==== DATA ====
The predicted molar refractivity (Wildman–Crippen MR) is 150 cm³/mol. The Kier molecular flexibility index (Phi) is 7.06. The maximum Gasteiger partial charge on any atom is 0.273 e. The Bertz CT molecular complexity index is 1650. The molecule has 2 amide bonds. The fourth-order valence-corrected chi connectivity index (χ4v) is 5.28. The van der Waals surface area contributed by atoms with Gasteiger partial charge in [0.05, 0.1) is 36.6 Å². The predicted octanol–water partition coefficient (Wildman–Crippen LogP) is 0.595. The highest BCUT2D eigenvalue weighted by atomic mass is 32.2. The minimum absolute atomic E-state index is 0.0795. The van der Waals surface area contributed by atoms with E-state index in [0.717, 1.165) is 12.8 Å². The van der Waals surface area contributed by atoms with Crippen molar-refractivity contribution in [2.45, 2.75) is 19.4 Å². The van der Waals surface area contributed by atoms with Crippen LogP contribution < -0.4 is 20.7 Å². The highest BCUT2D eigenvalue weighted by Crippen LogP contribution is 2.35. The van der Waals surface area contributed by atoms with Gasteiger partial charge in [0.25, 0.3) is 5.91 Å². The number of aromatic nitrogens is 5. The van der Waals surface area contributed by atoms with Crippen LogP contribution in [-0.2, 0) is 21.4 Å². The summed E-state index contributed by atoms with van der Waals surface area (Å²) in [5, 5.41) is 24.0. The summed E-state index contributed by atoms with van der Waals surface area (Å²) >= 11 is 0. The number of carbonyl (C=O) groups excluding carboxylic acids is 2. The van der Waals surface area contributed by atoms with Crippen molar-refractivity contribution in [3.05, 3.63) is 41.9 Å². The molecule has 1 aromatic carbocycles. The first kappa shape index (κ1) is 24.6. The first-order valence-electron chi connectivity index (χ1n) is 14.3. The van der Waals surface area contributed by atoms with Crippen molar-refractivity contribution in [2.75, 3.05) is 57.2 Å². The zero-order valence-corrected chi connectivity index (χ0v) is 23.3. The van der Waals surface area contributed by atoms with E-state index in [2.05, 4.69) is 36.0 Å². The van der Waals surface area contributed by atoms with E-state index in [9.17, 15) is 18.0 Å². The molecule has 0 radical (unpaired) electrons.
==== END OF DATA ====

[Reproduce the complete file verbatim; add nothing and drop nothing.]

The predicted molar refractivity (Wildman–Crippen MR) is 150 cm³/mol. The Kier molecular flexibility index (Phi) is 7.06. The maximum Gasteiger partial charge on any atom is 0.273 e. The Bertz CT molecular complexity index is 1650. The molecule has 2 amide bonds. The fourth-order valence-corrected chi connectivity index (χ4v) is 5.28. The van der Waals surface area contributed by atoms with Gasteiger partial charge in [0.05, 0.1) is 36.6 Å². The predicted octanol–water partition coefficient (Wildman–Crippen LogP) is 0.595. The highest BCUT2D eigenvalue weighted by atomic mass is 32.2. The minimum absolute atomic E-state index is 0.0795. The van der Waals surface area contributed by atoms with E-state index in [0.717, 1.165) is 12.8 Å². The van der Waals surface area contributed by atoms with Crippen molar-refractivity contribution in [2.45, 2.75) is 19.4 Å². The van der Waals surface area contributed by atoms with Crippen LogP contribution < -0.4 is 20.7 Å². The highest BCUT2D eigenvalue weighted by Crippen LogP contribution is 2.35. The van der Waals surface area contributed by atoms with Gasteiger partial charge in [0.25, 0.3) is 5.91 Å². The number of aromatic nitrogens is 5. The van der Waals surface area contributed by atoms with Crippen LogP contribution in [-0.2, 0) is 21.4 Å². The summed E-state index contributed by atoms with van der Waals surface area (Å²) in [5, 5.41) is 24.0. The summed E-state index contributed by atoms with van der Waals surface area (Å²) >= 11 is 0. The number of carbonyl (C=O) groups excluding carboxylic acids is 2. The van der Waals surface area contributed by atoms with Crippen molar-refractivity contribution in [3.05, 3.63) is 41.9 Å². The molecule has 1 aromatic carbocycles. The first kappa shape index (κ1) is 24.6. The first-order valence-electron chi connectivity index (χ1n) is 14.3. The van der Waals surface area contributed by atoms with Crippen molar-refractivity contribution in [2.75, 3.05) is 57.2 Å². The zero-order valence-corrected chi connectivity index (χ0v) is 23.3. The van der Waals surface area contributed by atoms with E-state index in [2.05, 4.69) is 36.0 Å². The van der Waals surface area contributed by atoms with E-state index in [9.17, 15) is 18.0 Å². The molecule has 0 radical (unpaired) electrons.